Gnod @ Broadcast, Glasgow, 8 Dec
Gnod's collaborative performance tonight is full of atavistic chants and lung-full-of-helium squeaks; a worthy dream – not just for their future, but also for ours
“Remember the good old days, mate?” barks sardonic Gnod vocalist Paddy Shine over a din of frenzied drums and warped electronics. He illuminates: “these are the good old days.” Gnod aren’t a group too concerned with their own immediate past.
Last time the Salford lot were this far north, they were visibly buzzing off the release of their foaming drone rock mouthful Just Say No to the Psycho Right-Wing Capitalist Fascist Industrial Death Machine – so much so that the explosive chaos of their set at Glasgow’s Flying Duck seemed to detonate their interest in rock entirely, leaving a fertile clearing for the group’s next incarnation. This time around, Shine and Gnod co-founder Chris Haslam have shed a few 'Gnodheads' to bring their exploratory project on the road as a two-piece – having also acquired two percussionists somewhere along the way – but you could hardly call the results stripped-back.
Where once there were at least two, Haslam dons the only guitar in the room, but it barely sounds like one. Each familiar instrument on stage is fed through boards of inscrutable devices, as Shine and Haslam’s Starship Enterprise knob-turning stretches and pulls each sound into outlandish shapes. Voices expand and contract from atavistic chants to lung-full-of-helium squeaks. “There’s too many faces inside the mirror”, Shine murmurs, and his vocal manipulating machinery lends each face a distinct, hysterical voice.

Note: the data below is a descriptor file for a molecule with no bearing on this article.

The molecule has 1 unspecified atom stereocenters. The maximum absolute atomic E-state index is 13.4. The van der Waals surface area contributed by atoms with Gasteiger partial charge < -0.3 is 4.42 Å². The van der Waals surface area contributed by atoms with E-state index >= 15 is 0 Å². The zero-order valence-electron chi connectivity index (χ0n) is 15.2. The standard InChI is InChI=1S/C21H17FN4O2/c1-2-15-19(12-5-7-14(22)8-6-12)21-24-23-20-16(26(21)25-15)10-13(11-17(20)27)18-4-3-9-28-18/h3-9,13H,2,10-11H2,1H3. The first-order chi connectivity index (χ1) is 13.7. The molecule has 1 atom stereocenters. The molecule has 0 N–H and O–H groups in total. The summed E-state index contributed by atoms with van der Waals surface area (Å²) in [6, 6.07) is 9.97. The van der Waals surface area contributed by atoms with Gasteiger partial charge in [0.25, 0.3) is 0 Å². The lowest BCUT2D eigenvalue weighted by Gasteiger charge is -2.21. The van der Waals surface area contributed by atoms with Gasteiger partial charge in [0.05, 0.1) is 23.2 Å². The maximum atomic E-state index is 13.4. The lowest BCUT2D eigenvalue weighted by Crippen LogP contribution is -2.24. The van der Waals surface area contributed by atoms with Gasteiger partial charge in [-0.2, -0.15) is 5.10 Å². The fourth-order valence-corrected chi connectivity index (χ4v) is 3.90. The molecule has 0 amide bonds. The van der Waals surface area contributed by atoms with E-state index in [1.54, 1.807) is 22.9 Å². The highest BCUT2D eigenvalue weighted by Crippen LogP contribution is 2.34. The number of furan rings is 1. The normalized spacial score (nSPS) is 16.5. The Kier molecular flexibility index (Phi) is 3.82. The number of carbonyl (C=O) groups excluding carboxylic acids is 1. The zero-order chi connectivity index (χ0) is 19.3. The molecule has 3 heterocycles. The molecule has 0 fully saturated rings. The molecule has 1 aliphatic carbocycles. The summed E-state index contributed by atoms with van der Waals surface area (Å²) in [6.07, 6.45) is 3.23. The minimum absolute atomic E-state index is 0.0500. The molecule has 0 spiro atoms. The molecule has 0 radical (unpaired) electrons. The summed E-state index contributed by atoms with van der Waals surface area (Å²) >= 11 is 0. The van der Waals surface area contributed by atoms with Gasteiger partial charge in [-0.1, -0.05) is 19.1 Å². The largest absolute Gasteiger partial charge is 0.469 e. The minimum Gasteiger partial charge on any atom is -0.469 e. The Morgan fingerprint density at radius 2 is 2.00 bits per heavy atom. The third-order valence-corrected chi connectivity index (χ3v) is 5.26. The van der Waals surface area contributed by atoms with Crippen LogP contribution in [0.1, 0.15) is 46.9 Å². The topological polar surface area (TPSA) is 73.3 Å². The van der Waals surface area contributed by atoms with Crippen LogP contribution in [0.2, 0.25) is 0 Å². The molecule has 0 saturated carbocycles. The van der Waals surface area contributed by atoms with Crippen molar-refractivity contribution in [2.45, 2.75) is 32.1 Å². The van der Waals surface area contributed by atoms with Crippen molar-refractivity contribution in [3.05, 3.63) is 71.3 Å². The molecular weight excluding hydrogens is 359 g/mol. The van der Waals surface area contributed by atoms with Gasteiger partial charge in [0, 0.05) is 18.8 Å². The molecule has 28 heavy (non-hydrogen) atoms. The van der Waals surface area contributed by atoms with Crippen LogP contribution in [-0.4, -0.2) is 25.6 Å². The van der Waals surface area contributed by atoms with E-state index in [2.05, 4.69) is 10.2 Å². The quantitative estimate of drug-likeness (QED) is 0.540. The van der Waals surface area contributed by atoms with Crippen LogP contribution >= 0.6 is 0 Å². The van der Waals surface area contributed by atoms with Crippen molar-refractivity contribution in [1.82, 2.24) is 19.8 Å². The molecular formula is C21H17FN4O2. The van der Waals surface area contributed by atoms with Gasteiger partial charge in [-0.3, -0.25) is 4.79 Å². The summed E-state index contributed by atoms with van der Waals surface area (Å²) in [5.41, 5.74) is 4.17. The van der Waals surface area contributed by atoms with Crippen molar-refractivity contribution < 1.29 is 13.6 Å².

It’s all the work of one of the tightest jam bands around nowadays, each monadic player’s divergent musical path ensuring rigidity is held firmly at arm’s length. It brings to mind not merely the space rock of Ash Ra Tempel, but also the squiffy heat of a 70s Miles Davis cut, reframed within the industrial towns of Greater Manchester.
For all their dismissal of mythic pasts, Gnod’s balls-to-the-wall set of semi-improvisations harkens back to previous eras of like-minded individuals exploring unknown sonic territory. Yet where many psychedelic acts today dabble in nostalgia for middle-class festival-goer dads (looking at you, Kikagaku Moyo), Gnod can’t help but view the ongoing history of psychedelic music as an inherently political one, as in the radical arrangements and anarchistic vein of early krautrock (is it any wonder that they recently collaborated with faUSt?)
The press release for tonight's show invites collaboration, “be it singing, shouting, dancing, bringing an instrument/device to the table or just simply tuning in and coming along for the ride.” Sure, it can be hard to find participants for this kind of freeform collectivism; tonight, there are fewer than 30 people present, and only one first-time collaborator percussionist can realistically be called a 'participant' in tonight’s performance. Yet Gnod certainly make their communal project seem like a worthy dream – not just for their future, but also for ours.